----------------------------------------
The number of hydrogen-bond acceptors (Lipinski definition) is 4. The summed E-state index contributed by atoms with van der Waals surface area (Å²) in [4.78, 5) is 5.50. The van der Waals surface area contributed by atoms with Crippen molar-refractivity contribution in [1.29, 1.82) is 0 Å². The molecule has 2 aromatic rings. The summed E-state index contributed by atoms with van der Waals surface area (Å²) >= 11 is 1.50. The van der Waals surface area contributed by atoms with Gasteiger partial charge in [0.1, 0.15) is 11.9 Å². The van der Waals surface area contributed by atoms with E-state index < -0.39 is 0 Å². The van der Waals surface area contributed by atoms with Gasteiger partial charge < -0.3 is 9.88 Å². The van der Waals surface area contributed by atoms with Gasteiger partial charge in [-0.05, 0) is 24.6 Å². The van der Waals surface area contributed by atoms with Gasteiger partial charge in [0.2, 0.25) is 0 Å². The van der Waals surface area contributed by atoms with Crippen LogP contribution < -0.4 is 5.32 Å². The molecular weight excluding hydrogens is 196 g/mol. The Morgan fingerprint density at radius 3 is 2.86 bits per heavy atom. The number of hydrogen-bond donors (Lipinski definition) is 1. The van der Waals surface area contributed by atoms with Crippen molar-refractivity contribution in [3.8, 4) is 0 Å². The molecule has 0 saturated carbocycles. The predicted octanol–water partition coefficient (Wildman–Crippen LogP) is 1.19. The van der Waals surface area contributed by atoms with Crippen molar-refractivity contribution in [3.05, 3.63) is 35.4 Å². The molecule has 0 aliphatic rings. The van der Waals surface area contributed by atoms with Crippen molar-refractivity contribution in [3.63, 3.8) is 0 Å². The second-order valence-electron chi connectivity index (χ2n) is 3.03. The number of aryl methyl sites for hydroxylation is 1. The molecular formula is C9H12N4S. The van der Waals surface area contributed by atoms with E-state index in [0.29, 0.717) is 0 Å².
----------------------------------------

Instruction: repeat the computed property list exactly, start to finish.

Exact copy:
The number of hydrogen-bond acceptors (Lipinski definition) is 4. The summed E-state index contributed by atoms with van der Waals surface area (Å²) in [4.78, 5) is 5.50. The van der Waals surface area contributed by atoms with Crippen molar-refractivity contribution in [1.29, 1.82) is 0 Å². The molecule has 2 aromatic rings. The summed E-state index contributed by atoms with van der Waals surface area (Å²) >= 11 is 1.50. The van der Waals surface area contributed by atoms with Gasteiger partial charge in [0.1, 0.15) is 11.9 Å². The van der Waals surface area contributed by atoms with E-state index < -0.39 is 0 Å². The van der Waals surface area contributed by atoms with Gasteiger partial charge < -0.3 is 9.88 Å². The van der Waals surface area contributed by atoms with Gasteiger partial charge in [-0.05, 0) is 24.6 Å². The van der Waals surface area contributed by atoms with Gasteiger partial charge in [0.2, 0.25) is 0 Å². The van der Waals surface area contributed by atoms with Crippen LogP contribution < -0.4 is 5.32 Å². The molecular weight excluding hydrogens is 196 g/mol. The Morgan fingerprint density at radius 3 is 2.86 bits per heavy atom. The number of hydrogen-bond donors (Lipinski definition) is 1. The van der Waals surface area contributed by atoms with Crippen molar-refractivity contribution in [3.8, 4) is 0 Å². The molecule has 0 saturated carbocycles. The predicted octanol–water partition coefficient (Wildman–Crippen LogP) is 1.19. The van der Waals surface area contributed by atoms with Crippen molar-refractivity contribution in [3.05, 3.63) is 35.4 Å². The molecule has 0 aliphatic rings. The van der Waals surface area contributed by atoms with Crippen molar-refractivity contribution in [3.63, 3.8) is 0 Å². The second-order valence-electron chi connectivity index (χ2n) is 3.03. The number of aryl methyl sites for hydroxylation is 1. The molecular formula is C9H12N4S. The van der Waals surface area contributed by atoms with E-state index in [0.29, 0.717) is 0 Å².